Sunday, June 21, 2015
When I am in Poland I like my cauliflower to be cooked and served in a traditional Polish way, sprinkled with fried breadcrumbs and accompanied by a tomato and onion salad. But this dish tastes best in Poland where cauliflower and tomatoes taste different than here. So whenever I make a cauliflower here, I am always looking for a recipe that is not similar to that Polish dish.
Since this is a high season for a locally grown cauliflower I have been buying it more often at my local farmers market. Besides the traditional white ones, now they also come in yellow and purple varieties, which look even more appealing. Just recently, I tried two new cauliflower dishes from different cuisines. Today the first of them, coming from France.
This one is a simple dish with the cauliflower being cooked or roasted and finished with a traditional French sauce Gribiche. Gribiche is used with many cooked vegetable, mainly asparagus, green beans, and potatoes. Since it is slightly spicy thanks to mustard and cornichons it also tastes great on a cauliflower, which is rather bland. The dish can be made ahead and if you wish to serve it warm just roast it shortly in the oven and serve it immediately after cooking or serve as a cold appetiser or a salad.
Cauliflower with a Herbs and Mustard Sauce
1 medium cauliflower (cooked until soft but firm, in water with a tbsp of salt and a tbsp of sugar),
2 hard boiled eggs,
1 tsp Dijon mustard,
1 garlic clove, minced,
1 tbsp lemon juice,
1/4 cup light oil such a grape seeds,
1 tbsp capers,
4 small cornichons, cut in thick slices,
1 tbsp fresh tarragon leaves, chopped,
1 tbsp flat leaved parsley, chopped,
2 tbsp chives, chopped,
salt and pepper to taste.
1. Place the cooked cauliflower in a large bowl,
2. In a bowl of food processor place eggs, mustard, garlic, lemon juice, and oil and run the engine until a smooth sauce forms.
3. Add capers, cornichons, parsley, and tarragon (leave the chives aside) and purée the sauce again.
4. Try the sauce and season it with salt and pepper according to taste. Drizzle the sauce over the hot or room temperature cauliflower.
5. Sprinkle the cauliflower with chopped chives and serve.
Sunday, June 14, 2015
I found very similar recipes for this cream in both Italian and French cuisine books. They seemed rather simple to make, especially if you are familiar with the bain marie method, and looked very delicious. Both recipes called for almost the same ingredients although the Italian was richer because of the heavy whipping cream, and the French was richer in eggs but lighter on cream. Just by reading of all the nice ingredients of this recipe I imagined that it could taste really nice so recently, when I bought a big chunk of genuine Italian Parmesan, I thought it was good time to experiment with it.
I made my own version, which is a combination of both recipes and lighter than any of them. I cut on eggs and I also replaced the heavy whipping cream with a lighter cream. The dish came out very nice, delicate and almost fluffy. It was had a very appealing presentation as I made it in small ramekins, so it could be used as an elegant and tasty dinner starter.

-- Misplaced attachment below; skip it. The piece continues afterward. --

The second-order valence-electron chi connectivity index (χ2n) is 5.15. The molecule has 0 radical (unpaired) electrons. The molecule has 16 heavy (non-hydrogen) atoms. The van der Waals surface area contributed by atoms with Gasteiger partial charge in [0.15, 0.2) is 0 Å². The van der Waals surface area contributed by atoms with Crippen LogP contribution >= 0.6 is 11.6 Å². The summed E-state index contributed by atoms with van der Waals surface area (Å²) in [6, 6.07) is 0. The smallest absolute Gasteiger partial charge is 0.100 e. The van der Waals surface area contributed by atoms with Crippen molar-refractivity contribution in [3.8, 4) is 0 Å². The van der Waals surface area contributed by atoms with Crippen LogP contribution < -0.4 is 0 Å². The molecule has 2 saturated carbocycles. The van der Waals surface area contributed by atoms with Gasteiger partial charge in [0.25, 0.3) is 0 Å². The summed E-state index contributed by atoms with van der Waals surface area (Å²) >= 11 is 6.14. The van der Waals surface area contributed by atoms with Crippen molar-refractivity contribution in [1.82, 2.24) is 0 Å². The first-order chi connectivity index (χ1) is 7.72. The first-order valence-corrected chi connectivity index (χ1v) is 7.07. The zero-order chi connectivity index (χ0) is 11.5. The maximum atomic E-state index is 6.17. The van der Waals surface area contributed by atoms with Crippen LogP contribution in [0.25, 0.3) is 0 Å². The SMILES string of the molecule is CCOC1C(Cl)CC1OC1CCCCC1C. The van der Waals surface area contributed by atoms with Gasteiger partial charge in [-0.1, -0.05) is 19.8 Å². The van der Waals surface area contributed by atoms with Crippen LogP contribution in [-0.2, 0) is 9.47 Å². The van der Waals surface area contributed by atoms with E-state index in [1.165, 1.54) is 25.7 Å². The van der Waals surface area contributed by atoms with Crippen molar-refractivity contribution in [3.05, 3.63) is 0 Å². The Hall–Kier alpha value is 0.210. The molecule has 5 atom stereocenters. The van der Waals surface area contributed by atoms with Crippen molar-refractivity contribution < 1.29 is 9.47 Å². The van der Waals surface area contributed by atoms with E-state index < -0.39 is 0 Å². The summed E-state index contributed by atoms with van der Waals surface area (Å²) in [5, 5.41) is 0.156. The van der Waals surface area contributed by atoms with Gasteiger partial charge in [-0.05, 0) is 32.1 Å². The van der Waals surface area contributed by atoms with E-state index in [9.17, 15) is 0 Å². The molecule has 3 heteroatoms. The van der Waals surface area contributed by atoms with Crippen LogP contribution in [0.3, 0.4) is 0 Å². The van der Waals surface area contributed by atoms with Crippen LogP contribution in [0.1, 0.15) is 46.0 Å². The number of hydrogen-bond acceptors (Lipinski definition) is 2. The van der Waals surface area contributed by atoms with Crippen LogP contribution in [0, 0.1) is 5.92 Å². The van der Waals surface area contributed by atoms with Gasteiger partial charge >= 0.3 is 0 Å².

1 nd 1/2 cup table cream,
2 tsp corn starch flour,
2 large organic eggs,
2/3 cup freshly grated Parmesan Cheese,
a pinch of grated nutmeg,
salt and pepper,
balsamic vinegar glaze for finish.
1. Put the cream in a medium pot. Mix the corn starch in a small bowl with two tbsps of water until smooth and add to the cream. Mix well and heat the mixture on a medium heat until it boils. Season with salt pepper and nutmeg.
2. Mix together eggs with Parmesan. Add a little bit of cream custard to the eggs and cheese and mix well. Pour the mixture to the pot with cream and stir until smooth.
3. Preheat oven to 300 F. Butter 6 small ramekins with butter and divide the cheese custard.
4. Place the ramekins in a baking form with higher walls and fill up with hot water up to the half of their height.
5. Bake 30 minutes until set.
6. Cool slightly and remove from ramekins on plates after loosening them first around with a knife.
7. Serve drizzled with balsamic vinegar glaze, baguettes and salad.
Sunday, May 31, 2015
This light mousse is a perfect dessert for hot days. Very light and not too sour but, at the same time, almost spicy from the wine, this mousse can be served alone just with a delicate cookie. It can be also served with any berries. It goes great with strawberries, raspberries, or blueberries, or all of them mixed together. I made it this mousse last week and finished it with sweet raspberries and blueberries. Wherever they come from, they are now at their best in our region and their taste and sweetness go nicely with the tartness of the mousse.
Lemon-Wine Mousse with Berries
2 large eggs, preferably organic,
3 tbsp fresh lemon juice,
1/2 cup sugar,
1/2 cup dry white wine,
1/2 cup heavy whipping cream,
2 cups mixed berries (or berries of your choice).
1. In a large bowl beat eggs with an electric mixer until a mousse forms. Add slowly sugar and beat for about 3 more minutes, until eggs are almost stiff.
2. Pour wine and lemon juice into the egg mixture. Beat again until the ingredients combine.
3. Transfer mixture to a large pot and cook over a medium heat stirring all the time until the mixture thickens and sticks to the wooden spoon. Do not let it boil.
4. Let it all cool completely.
5. Beat the heavy whipping cream until stiff. Fold it into the lemon-wine mixture. Divide among six glass bowls and chill for at least 30 minutes. Decorate with fresh berries and serve.